In a market with such tight inventory as Richmond, you’ve likely heard a lot about bidding wars and abbreviated selling times, especially in popular neighborhoods like The Fan or in the West End. But as the frenzied spring market is now in the rearview mirror, we’re preparing our sellers (and ourselves) for the slower season, when just slapping some iPhone photos of your home onto an MLS listing isn’t going to cut it anymore.
I’ve seen it begin already: The “Price Reduction” emails are flooding in and I just recently picked up a client whose less than stellar experience with another agent had them anxiously wondering if their house, which only had one showing in a month, would ever sell. (Spoiler: It’s now under contract!) In the fall market, a lot more thought needs to go into preparing a home for sale.
So let’s get one thing straight. It is your agent’s job to generate demand for your home. If your home is struggling on the market, they should serve as a competent advisor in figuring out why and then assist in fixing the problem. Of course, some homes are tougher to sell than others, but there are always ways to emphasize and capitalize on the elements of each house that make it desirable.
The key? Minimize the negative qualities and accentuate the positives. Of course, lowering the price is sometimes necessary, but not until other options have been exhausted.
Key strategies to take into consideration:
Let’s start with the basics: The MLS photos and remarks.
The Multiple Listing Service platform is often the first place a potential buyer or their agent will interface with your house, so if the photography and remarks are lackluster, you’re not going to get very far. You should ask your agent to see the photos that are being used to list your home, and you should offer input/feedback on the narrative as well. If you’re not happy with what you see, chances are potential buyers won’t be either.
Have you ever heard someone say “kitchens and bathrooms sell houses”?
Sure, it’s a cliche, but there is a lot of truth in it. Don’t be afraid to invest a bit of money into these areas, but be honest with your agent about your budget for updates. It’s their job to suggest tweaks that will make an impact, and you don’t need to break the bank to make a meaningful difference! A few hundred dollars spent on new hardware or a fresh paint job goes a lot further than you might think. Keep in mind, buyers typically make value assumptions in multiples of $5,000 or $10,000. Your objective is to keep them from emotionally subtracting value from your home. These are the types of decisions your agent can guide you toward.
Think of your front yard and backyard as two more rooms of your home.
Sadly, we can’t count them as such on your listing, but if you give them some TLC, they’ll pay off in their own way! We all know curb appeal is vital to a good first impression, but you don’t need to turn your yard into a botanical garden in order to impress buyers. Start by limbing up your trees as high as you can reach (in fact, hire your tallest neighbor instead) to make a yard feel more expansive. Along with some fresh dark hardwood mulch, you would be surprised at the instant difference you can make! Again, low dollars invested, high rate of return.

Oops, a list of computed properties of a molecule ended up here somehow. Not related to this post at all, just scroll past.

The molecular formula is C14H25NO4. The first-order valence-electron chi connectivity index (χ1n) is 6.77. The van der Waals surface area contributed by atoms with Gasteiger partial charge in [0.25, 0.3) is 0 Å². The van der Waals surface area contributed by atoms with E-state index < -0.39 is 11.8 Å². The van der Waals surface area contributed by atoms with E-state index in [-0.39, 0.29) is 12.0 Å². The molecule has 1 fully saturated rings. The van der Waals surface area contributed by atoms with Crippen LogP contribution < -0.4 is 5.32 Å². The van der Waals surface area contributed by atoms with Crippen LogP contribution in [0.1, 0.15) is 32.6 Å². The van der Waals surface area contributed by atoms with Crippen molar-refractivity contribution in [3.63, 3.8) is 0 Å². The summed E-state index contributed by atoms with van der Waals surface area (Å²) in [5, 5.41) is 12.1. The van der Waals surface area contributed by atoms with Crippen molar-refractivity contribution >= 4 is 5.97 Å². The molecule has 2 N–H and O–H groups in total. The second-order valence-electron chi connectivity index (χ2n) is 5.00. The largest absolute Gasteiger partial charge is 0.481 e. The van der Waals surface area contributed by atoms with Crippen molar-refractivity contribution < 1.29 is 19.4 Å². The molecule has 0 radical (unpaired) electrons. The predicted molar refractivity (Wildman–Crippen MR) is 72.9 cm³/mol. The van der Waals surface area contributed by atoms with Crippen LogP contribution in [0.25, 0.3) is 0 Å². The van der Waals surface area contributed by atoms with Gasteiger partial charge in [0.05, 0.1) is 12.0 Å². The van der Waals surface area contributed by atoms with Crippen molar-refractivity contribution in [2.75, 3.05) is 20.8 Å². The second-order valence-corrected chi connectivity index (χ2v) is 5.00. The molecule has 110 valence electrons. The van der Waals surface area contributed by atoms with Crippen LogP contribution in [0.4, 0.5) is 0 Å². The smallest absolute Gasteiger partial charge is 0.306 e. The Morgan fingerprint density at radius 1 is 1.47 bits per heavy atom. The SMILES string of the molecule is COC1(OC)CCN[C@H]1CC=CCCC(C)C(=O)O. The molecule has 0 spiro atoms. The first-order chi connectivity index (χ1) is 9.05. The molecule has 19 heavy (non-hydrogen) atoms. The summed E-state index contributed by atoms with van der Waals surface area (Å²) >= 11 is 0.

People say the three L’s of real estate are ‘location, location, location’, but let’s throw ‘lighting’ in that mix.
Great lighting can transform a home, especially in a time when everyone seems to want a “nice open floor plan with tons of natural light” (says every single buyer on HGTV). No matter your home’s layout, the careful selection of bulbs based on both brightness and color can give each room the desired effect. Use warmer lights and lamps in bedrooms to create a homey feel, and nice bright LED’s to maximize the kitchen and baths. In large fixtures, make sure every socket has the same kind of bulb so light is dispersed evenly, and keep in mind that today’s energy efficient bulbs allow you to crank up the light output without overloading a fixture originally designed with wattage limits for incandescent bulbs. Updated lighting is another way to pack a big punch in the way of increasing appeal without spending big bucks. After all, cavemen buyers are few and far between.
Color. Do I even need to elaborate?
Sure, buyers should be able to look past paint color, but that doesn’t mean they will, and with so much emotion involved, people are prone to walk away from a home based on a gut feeling that they can’t even pinpoint. So while having multiple colors throughout your home can be a good thing, you’ll want to replace any strong, polarizing colors (or wallpaper) with something more universally appealing to help generate that warm fuzzy feeling they’re looking for.
But these decisions shouldn’t all fall on you…
There is a lot to consider, but here’s the thing: If you hire the right agent, they’ll guide you through it all and help you make meaningful adjustments that, in combination with a competitive sales price, will draw attention to your home, no matter the season. If you’re seeing figurative tumbleweeds blow in front of that “For Sale” sign, your agent should be there at the ready with solid recommendations (and maybe some light bulbs) to help you make the most of the cards in your hand.